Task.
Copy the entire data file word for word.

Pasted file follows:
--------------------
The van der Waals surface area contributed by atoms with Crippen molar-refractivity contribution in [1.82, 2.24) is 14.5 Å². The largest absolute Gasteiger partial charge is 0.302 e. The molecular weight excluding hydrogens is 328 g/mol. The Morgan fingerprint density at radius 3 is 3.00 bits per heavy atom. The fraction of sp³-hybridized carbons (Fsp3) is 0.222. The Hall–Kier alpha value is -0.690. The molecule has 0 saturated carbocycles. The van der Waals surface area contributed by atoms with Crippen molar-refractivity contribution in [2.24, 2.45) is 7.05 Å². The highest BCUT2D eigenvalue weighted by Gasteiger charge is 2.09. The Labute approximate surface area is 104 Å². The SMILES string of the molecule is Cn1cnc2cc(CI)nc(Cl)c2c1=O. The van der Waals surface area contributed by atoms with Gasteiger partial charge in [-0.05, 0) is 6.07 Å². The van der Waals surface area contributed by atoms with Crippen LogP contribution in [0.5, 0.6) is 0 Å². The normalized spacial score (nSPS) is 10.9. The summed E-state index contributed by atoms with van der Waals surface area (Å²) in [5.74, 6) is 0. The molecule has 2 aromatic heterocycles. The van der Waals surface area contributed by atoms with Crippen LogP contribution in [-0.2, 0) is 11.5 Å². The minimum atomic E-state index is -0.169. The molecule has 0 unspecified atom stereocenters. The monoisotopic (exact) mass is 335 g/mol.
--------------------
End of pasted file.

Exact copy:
The van der Waals surface area contributed by atoms with Crippen molar-refractivity contribution in [1.82, 2.24) is 14.5 Å². The largest absolute Gasteiger partial charge is 0.302 e. The molecular weight excluding hydrogens is 328 g/mol. The Morgan fingerprint density at radius 3 is 3.00 bits per heavy atom. The fraction of sp³-hybridized carbons (Fsp3) is 0.222. The Hall–Kier alpha value is -0.690. The molecule has 0 saturated carbocycles. The van der Waals surface area contributed by atoms with Crippen molar-refractivity contribution in [2.24, 2.45) is 7.05 Å². The highest BCUT2D eigenvalue weighted by Gasteiger charge is 2.09. The Labute approximate surface area is 104 Å². The SMILES string of the molecule is Cn1cnc2cc(CI)nc(Cl)c2c1=O. The van der Waals surface area contributed by atoms with Gasteiger partial charge in [-0.05, 0) is 6.07 Å². The van der Waals surface area contributed by atoms with Crippen LogP contribution in [0.5, 0.6) is 0 Å². The normalized spacial score (nSPS) is 10.9. The summed E-state index contributed by atoms with van der Waals surface area (Å²) in [5.74, 6) is 0. The molecule has 2 aromatic heterocycles. The van der Waals surface area contributed by atoms with Crippen LogP contribution in [-0.2, 0) is 11.5 Å². The minimum atomic E-state index is -0.169. The molecule has 0 unspecified atom stereocenters. The monoisotopic (exact) mass is 335 g/mol.